Virtual reality (VR) is probably the last thing most of us would think of using to meet environmental targets in the real world.
But sometimes, innovation happens in unexpected ways.
Nothing makes people feel more protective of west coast forests than spending time in them.
Unfortunately, not everyone gets that chance.
That’s where virtual reality comes in.
Nature United, a non-profit conservation organization, has produced two different virtual experiences to help people get to experience the natural and cultural riches of Clayoquot Sound better.
Nature United’s two VR projects tell interactive stories from Ahousaht and Tla-o-qui-aht territory. They aim to change how viewers see land conservation.
Tyson Atleo, the hereditary representative for the Ahousaht First Nation and the Natural Climate Solutions Program director for Nature United, said the VR experience is a way to amplify indigenous voices in an engaging way.
“It produces such an emotional reaction to wanting to take care of place, and that’s what we hope was translated through this [virtual reality] project,” Atleo said.
For Ahousaht and Tla-o-qui-aht nature guardians, proper “land use” goes far beyond protecting natural resources.
Gisele Maria Martin ƛaʔuuk is a cultural lifeways guardian who helped create the “Cedars Story” VR experience.
The use of the ƛaʔuukʷiʔatḥ language throughout the video creates a greater understanding of the deep connection that exists between the land and its people, Atleo and Martin ƛaʔuuk explained in a story for Ha-Shilth-Sa.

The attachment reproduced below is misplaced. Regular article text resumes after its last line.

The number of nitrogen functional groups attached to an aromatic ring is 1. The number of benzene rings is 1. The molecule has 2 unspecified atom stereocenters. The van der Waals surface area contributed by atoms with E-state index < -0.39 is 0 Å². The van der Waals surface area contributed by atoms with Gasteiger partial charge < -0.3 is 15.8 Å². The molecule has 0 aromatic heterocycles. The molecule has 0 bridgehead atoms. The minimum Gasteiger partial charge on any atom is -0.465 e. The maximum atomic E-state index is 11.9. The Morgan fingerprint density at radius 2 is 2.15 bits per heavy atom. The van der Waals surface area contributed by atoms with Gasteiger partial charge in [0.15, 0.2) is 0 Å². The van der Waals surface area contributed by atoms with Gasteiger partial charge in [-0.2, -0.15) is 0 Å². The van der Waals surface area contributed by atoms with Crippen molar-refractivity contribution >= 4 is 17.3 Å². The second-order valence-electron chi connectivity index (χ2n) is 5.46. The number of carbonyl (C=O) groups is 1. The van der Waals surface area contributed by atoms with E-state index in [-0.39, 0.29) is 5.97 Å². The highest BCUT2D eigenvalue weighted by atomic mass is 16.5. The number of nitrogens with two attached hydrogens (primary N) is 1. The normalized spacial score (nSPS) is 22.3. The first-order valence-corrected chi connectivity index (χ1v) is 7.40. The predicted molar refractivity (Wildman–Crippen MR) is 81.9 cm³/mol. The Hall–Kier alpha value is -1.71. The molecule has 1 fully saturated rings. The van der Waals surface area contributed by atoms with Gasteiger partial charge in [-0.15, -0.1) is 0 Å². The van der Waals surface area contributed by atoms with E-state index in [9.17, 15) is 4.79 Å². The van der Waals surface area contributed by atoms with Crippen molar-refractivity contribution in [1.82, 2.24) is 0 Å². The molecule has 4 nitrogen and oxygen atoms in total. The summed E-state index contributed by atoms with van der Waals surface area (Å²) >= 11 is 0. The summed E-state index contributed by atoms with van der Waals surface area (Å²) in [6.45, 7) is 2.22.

“In English, people are talking about land-use planning. But in our own language, I just can’t put it that way; it’s land-care planning, [and] it’s land-responsibility planning. [That] is what our ancestors have always done,” said Martin.
The two VR experiences, “Cedar’s Story” and “Nature’s Guardians,” were last shown at the Convention on Biological Diversity (COP15) in Montreal last December.
“People from around the world were transported to Ahousaht territories, virtually, and had the opportunity to see and experience what our guardians do day-to-day and how they feel about the work that they do,” said Atleo.
It made the region’s unique powers tangible to international viewers in a way that could never be gained without a plane ticket.
“Experiencing something through multiple senses will always be a richer educational experience than just reading about it or hearing about it,” said Jacqueline Nunes, director of Marketing and Communications for Nature United.
When people understand, they care; when they care, they act.
The “Emerald Edge,” ancient forests which stretch from Alaska through to Oregon, hold 300 million tons of carbon per year, according to Nature United.
If VR is what it takes to convince people to protect them, then maybe it’s helping create a better future after all.